Granted, I'm not enduring anything compelling enough to make a movie about, but if such a film were made, what would I want the plot to look like? How would I want that movie to end?

If your life were to be made into a movie, would you be the hero? Or the villain? Would you be the one who overcame, or the one who was overcome?

Chances are, none of us are headed to the silver screen. However, if we were, what would you want the audience to take away from your show?

Monday, April 10, 2017

Sunday, April 9, 2017

And The Movie of the Year Goes to...

Few movies inspire me to reflect on my life, my faith, and my purpose. The ones that do are instantly numbered among my favorites. The Case for Christ, a movie based on the book by the same title authored by Lee Strobel, has just moved to the top of my favorites list.

Released this past Friday, The Case for Christ follows the story of Lee Strobel, an investigative reporter for the Chicago Tribune, a self-described atheist, whose world is turned upside down when his wife converts to Christianity (while visiting Willow Creek Community Church, of all places).

In an effort to undermine his wife's faith (so life would go back to normal), Strobel draws on his investigative reporting skills to debunk Christianity. His target? The resurrection. His investigation uncovers facts and evidence that forces him to the conclusion he most feared.

In addition to riveting drama, the movie provides tons of ammo for the up and coming apologist.

I am not writing a movie review, but if I were, I would tout the movies true to life set that captured life in the 1980s (right down to the pull tabs on the beer cans), the superb acting by Mike Vogel and Erika Christiansen, the suspense building around the next steps in his investigation, a side-plot involving a police shooting, and the health of Strobel's infant son. And once again, I find that my life is missing a 1980 Camaro Z-28.

Seeing a man struggle against the pull to accept Christ as his savior hit home for me. Just as Strobel rebelled against God through intellectualism and alcohol abuse, so I ran from God into the bottle on many occasions. Just as Strobel resented his wife's faith, so resented I my wife's faith until the Lord finally broke me.

In seeing how the Lord took Strobel on his journey to faith, I am reminded of how God brought me through the valley of darkness to the mountain of faith. I am reminded of how God transformed me. I am reminded of the hope that dwells within me, and the purpose God has given me.

Strobel eventually left a prominent role with the Chicago Tribune to become a pastor, and currently serves at a church in The Woodlands, Tex. God has truly transformed him.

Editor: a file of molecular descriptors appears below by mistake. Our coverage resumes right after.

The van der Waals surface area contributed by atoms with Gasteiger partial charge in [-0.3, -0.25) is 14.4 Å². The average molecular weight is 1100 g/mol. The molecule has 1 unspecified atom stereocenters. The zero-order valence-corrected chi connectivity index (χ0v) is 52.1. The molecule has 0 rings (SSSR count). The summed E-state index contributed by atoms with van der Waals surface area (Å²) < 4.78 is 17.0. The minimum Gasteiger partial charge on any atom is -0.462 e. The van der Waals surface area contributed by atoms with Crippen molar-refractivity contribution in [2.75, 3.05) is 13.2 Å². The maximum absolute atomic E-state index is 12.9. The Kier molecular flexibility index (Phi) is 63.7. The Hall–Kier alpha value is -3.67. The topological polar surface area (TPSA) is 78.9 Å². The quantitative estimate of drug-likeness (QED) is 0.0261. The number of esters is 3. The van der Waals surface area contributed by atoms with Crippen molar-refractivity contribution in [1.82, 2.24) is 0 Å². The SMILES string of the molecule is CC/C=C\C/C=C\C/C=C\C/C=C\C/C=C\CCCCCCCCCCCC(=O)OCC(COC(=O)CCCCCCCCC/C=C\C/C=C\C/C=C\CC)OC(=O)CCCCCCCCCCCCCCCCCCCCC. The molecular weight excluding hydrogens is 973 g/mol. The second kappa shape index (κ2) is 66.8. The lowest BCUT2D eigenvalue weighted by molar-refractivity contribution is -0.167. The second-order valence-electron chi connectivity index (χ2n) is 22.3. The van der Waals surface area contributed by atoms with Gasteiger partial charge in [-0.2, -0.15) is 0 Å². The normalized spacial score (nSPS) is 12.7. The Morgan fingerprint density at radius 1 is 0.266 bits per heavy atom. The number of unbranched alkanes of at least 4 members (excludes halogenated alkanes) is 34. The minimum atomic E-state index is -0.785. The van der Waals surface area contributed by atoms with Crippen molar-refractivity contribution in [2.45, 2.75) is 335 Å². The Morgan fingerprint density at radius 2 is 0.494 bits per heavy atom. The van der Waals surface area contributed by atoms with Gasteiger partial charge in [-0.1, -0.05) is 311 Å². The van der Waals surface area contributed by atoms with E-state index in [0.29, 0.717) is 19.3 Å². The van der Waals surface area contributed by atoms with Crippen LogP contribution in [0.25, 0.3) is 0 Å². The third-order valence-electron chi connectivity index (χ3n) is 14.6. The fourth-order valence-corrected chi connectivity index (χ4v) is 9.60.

God has taken me from being a half-drunk country radio DJ to being a voice for truth in the Brown County, Tex., area. God has truly transformed me.

In addition to the introspection sparked by The Case for Christ, the movie also reminded me why I believe what I believe. Christianity is not superstition, nor is it an illogical emotional cult. Christianity is deeply rooted in fact, evidence, logic, and the resulting faith. And, the movie reminds us that, while it does take faith to fill in the blanks of the Christian faith, it takes an equal, if not bigger dose of faith to subscribe to atheism.

The Case for Christ gives us solid facts regarding the truth of the Gospel, and reminds us of how God transforms the non-believer into a child of God. For that, the movie earns 5-stars and movie of the year honors in my opinion. Too bad I don't get to vote on the academy awards.

God's Will for Man (The Point, Ep. 2)

In Episode 2 of The Point radio and podcast, I discuss how God created man in a special way, and the purpose God gave man. God handcrafted man, "formed" man, like a potter sculpts his creation. After forming us, and creating us in His image, God breathed into us the breath of life, and man became a living soul.

God gave us a special consciousness and an eternal spirit that was meant to mimic His creativity, intelligence and love. We were created to worship Him by choice, and to create and cultivate. We were created to fellowship with Him, and each other. Do we live up to that purpose?

Check out The Point, posted above, for a more in-depth study.

Monday, April 3, 2017

Newly Revamped "The Point" Launched On-Air and Online

After much prayer and consideration, I have decided to take "The Point," my theological radio show on News/Talk 102.3 KXYL, to the next level. I have produced a new intro and outro to the show, new theme music, and now I have added podcasting to the mix. From this point forward, all episodes of "The Point" will be made available on demand, and online.

In this first new episode, I begin a "through the Bible" series. I have attempted this many times in the past, and have yet to finish. Life and ministry tend to happen. All that notwithstanding, here goes another round.